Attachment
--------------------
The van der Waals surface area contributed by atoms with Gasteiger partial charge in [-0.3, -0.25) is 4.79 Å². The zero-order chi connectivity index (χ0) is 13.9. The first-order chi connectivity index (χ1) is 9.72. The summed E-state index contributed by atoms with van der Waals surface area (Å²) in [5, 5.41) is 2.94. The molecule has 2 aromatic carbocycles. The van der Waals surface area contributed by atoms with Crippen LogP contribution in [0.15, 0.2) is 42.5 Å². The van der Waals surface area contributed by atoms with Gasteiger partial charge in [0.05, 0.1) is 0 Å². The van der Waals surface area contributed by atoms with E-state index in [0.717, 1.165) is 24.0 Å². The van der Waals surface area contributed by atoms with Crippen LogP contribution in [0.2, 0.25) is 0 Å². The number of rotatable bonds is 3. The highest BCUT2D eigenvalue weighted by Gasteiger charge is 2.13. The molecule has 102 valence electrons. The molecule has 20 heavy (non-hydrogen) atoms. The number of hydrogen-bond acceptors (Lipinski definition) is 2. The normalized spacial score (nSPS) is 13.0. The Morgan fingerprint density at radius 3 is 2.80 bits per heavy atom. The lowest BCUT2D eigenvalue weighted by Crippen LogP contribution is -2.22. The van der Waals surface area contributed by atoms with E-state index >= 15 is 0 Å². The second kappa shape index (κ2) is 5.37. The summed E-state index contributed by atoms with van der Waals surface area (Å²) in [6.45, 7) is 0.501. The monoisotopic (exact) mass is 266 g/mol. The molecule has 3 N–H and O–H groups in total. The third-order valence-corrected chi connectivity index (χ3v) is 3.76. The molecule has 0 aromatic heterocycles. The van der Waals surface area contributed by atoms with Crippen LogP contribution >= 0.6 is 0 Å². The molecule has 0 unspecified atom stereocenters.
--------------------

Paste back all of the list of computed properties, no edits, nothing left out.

The van der Waals surface area contributed by atoms with Gasteiger partial charge in [-0.3, -0.25) is 4.79 Å². The zero-order chi connectivity index (χ0) is 13.9. The first-order chi connectivity index (χ1) is 9.72. The summed E-state index contributed by atoms with van der Waals surface area (Å²) in [5, 5.41) is 2.94. The molecule has 2 aromatic carbocycles. The van der Waals surface area contributed by atoms with Crippen LogP contribution in [0.15, 0.2) is 42.5 Å². The van der Waals surface area contributed by atoms with Gasteiger partial charge in [0.05, 0.1) is 0 Å². The van der Waals surface area contributed by atoms with E-state index in [0.717, 1.165) is 24.0 Å². The van der Waals surface area contributed by atoms with Crippen LogP contribution in [0.2, 0.25) is 0 Å². The number of rotatable bonds is 3. The highest BCUT2D eigenvalue weighted by Gasteiger charge is 2.13. The molecule has 102 valence electrons. The molecule has 20 heavy (non-hydrogen) atoms. The number of hydrogen-bond acceptors (Lipinski definition) is 2. The normalized spacial score (nSPS) is 13.0. The Morgan fingerprint density at radius 3 is 2.80 bits per heavy atom. The lowest BCUT2D eigenvalue weighted by Crippen LogP contribution is -2.22. The van der Waals surface area contributed by atoms with E-state index >= 15 is 0 Å². The second kappa shape index (κ2) is 5.37. The summed E-state index contributed by atoms with van der Waals surface area (Å²) in [6.45, 7) is 0.501. The monoisotopic (exact) mass is 266 g/mol. The molecule has 3 N–H and O–H groups in total. The third-order valence-corrected chi connectivity index (χ3v) is 3.76. The molecule has 0 aromatic heterocycles. The van der Waals surface area contributed by atoms with Crippen LogP contribution >= 0.6 is 0 Å². The molecule has 0 unspecified atom stereocenters.